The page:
During my short trip to Denmark last month, I spent a good amount of time on a heavy, black cruiser bike rented from my hotel, exploring the city of Copenhagen and surrounds in search of lessons in bike culture, infrastructure, and policy that I could bring back home to the states. Some of my most productive time, however, was spent out of the saddle sitting at sidewalk cafés, talking to designers, planners, and policy wonks. Also, I spent loads of time drinking copious amounts of beer and/or coffee, and watching the beautiful people pedal by -- most of them on “granny bikes” like mine.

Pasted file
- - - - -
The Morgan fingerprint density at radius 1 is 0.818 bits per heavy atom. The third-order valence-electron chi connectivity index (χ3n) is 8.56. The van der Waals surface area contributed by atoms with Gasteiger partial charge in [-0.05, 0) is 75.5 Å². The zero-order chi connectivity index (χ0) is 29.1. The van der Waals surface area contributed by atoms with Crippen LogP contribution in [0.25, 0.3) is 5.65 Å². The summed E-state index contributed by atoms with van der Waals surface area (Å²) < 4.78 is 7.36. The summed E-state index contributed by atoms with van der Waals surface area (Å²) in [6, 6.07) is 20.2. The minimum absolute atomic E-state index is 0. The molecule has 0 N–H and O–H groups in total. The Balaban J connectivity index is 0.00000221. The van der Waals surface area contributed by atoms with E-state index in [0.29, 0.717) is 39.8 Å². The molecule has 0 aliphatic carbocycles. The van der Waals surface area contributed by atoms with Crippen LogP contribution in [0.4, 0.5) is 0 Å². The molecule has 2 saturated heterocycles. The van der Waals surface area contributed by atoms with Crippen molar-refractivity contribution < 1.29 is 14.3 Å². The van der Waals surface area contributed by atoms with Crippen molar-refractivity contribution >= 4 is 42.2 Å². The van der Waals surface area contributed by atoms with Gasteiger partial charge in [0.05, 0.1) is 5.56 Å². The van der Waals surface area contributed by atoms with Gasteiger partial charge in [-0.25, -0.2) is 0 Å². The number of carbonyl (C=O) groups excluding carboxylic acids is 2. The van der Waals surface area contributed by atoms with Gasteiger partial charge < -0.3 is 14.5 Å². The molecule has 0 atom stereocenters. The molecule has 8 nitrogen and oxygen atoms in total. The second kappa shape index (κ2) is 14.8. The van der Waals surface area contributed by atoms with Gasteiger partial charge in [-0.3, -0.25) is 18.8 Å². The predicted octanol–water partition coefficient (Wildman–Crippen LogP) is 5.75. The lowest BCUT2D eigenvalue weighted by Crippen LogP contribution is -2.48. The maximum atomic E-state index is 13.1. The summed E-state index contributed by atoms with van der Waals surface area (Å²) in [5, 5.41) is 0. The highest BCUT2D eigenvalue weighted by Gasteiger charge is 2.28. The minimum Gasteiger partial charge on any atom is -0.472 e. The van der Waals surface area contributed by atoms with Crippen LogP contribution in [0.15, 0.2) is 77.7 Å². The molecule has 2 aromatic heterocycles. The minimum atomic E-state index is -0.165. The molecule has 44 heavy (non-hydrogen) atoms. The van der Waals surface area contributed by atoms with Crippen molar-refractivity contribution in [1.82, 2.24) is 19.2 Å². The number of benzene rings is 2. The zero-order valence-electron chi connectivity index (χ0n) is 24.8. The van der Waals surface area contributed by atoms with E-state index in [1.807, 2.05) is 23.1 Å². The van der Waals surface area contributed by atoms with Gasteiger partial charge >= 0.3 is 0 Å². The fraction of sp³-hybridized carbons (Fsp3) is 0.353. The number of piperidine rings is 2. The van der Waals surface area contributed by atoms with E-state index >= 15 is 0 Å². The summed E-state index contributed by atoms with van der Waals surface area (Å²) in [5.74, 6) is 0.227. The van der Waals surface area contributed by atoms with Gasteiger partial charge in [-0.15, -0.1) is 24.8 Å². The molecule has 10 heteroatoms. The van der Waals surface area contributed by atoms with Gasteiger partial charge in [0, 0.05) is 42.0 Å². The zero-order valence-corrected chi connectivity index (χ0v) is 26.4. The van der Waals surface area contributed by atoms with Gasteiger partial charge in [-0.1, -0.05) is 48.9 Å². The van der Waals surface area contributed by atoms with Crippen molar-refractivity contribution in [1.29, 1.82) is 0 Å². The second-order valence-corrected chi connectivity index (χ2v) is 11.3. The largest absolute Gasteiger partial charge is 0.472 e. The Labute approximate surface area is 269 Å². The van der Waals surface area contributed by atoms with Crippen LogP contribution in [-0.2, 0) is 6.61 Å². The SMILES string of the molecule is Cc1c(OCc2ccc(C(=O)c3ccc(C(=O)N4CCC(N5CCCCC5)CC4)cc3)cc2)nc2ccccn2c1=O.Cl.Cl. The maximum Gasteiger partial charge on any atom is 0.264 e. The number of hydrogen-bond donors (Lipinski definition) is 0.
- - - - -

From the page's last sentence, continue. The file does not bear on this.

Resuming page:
I spent an entire afternoon at one café with Mikael Colville-Andersen, the CEO of Copenhagenize Design Co. Colville-Andersen makes a living as a provocateur and a preacher, spreading the gospel of biking to cities around the world. He makes a strong case that we should take our streets back from the traffic engineers, and instead design them with people in mind. He also says Americans need to take bicycling back from the bike tribes -- the hipsters, speedsters, and bike messengers -- and make them as ordinary as the black granny bikes on Copenhagen’s streets.
“Subcultures are actually a hindrance to building cycling,” Colville-Andersen said. “From an American perspective, I think you need to get the subcultures to shut up.”